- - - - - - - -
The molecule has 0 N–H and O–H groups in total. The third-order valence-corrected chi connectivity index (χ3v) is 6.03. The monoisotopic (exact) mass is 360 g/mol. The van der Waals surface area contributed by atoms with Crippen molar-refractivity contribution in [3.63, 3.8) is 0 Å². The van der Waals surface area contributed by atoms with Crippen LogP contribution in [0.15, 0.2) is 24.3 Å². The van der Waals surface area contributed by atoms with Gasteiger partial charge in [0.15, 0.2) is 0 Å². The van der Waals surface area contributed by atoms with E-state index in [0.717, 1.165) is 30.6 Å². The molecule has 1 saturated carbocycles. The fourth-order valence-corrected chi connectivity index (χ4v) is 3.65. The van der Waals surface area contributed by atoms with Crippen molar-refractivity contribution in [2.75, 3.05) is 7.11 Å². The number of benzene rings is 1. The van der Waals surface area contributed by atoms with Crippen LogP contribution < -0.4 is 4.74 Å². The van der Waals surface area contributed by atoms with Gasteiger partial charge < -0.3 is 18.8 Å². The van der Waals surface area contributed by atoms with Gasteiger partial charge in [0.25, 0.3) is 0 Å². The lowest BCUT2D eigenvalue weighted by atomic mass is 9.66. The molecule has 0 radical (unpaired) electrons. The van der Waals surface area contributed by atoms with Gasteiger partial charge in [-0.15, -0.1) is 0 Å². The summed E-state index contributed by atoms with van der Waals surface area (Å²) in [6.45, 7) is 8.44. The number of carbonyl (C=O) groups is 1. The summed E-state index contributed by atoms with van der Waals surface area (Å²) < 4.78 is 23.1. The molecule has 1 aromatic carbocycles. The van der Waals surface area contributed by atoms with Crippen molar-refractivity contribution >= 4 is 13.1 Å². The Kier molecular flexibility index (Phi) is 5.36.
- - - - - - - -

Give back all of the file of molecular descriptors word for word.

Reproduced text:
The molecule has 0 N–H and O–H groups in total. The third-order valence-corrected chi connectivity index (χ3v) is 6.03. The monoisotopic (exact) mass is 360 g/mol. The van der Waals surface area contributed by atoms with Crippen molar-refractivity contribution in [3.63, 3.8) is 0 Å². The van der Waals surface area contributed by atoms with Crippen LogP contribution in [0.15, 0.2) is 24.3 Å². The van der Waals surface area contributed by atoms with Gasteiger partial charge in [0.15, 0.2) is 0 Å². The van der Waals surface area contributed by atoms with E-state index in [0.717, 1.165) is 30.6 Å². The molecule has 1 saturated carbocycles. The fourth-order valence-corrected chi connectivity index (χ4v) is 3.65. The van der Waals surface area contributed by atoms with Crippen molar-refractivity contribution in [2.75, 3.05) is 7.11 Å². The number of benzene rings is 1. The van der Waals surface area contributed by atoms with Crippen LogP contribution < -0.4 is 4.74 Å². The van der Waals surface area contributed by atoms with Gasteiger partial charge < -0.3 is 18.8 Å². The van der Waals surface area contributed by atoms with Gasteiger partial charge in [0.25, 0.3) is 0 Å². The lowest BCUT2D eigenvalue weighted by atomic mass is 9.66. The molecule has 0 radical (unpaired) electrons. The van der Waals surface area contributed by atoms with Gasteiger partial charge in [-0.15, -0.1) is 0 Å². The summed E-state index contributed by atoms with van der Waals surface area (Å²) in [6.45, 7) is 8.44. The number of carbonyl (C=O) groups is 1. The summed E-state index contributed by atoms with van der Waals surface area (Å²) < 4.78 is 23.1. The molecule has 1 aromatic carbocycles. The van der Waals surface area contributed by atoms with Crippen molar-refractivity contribution >= 4 is 13.1 Å². The Kier molecular flexibility index (Phi) is 5.36.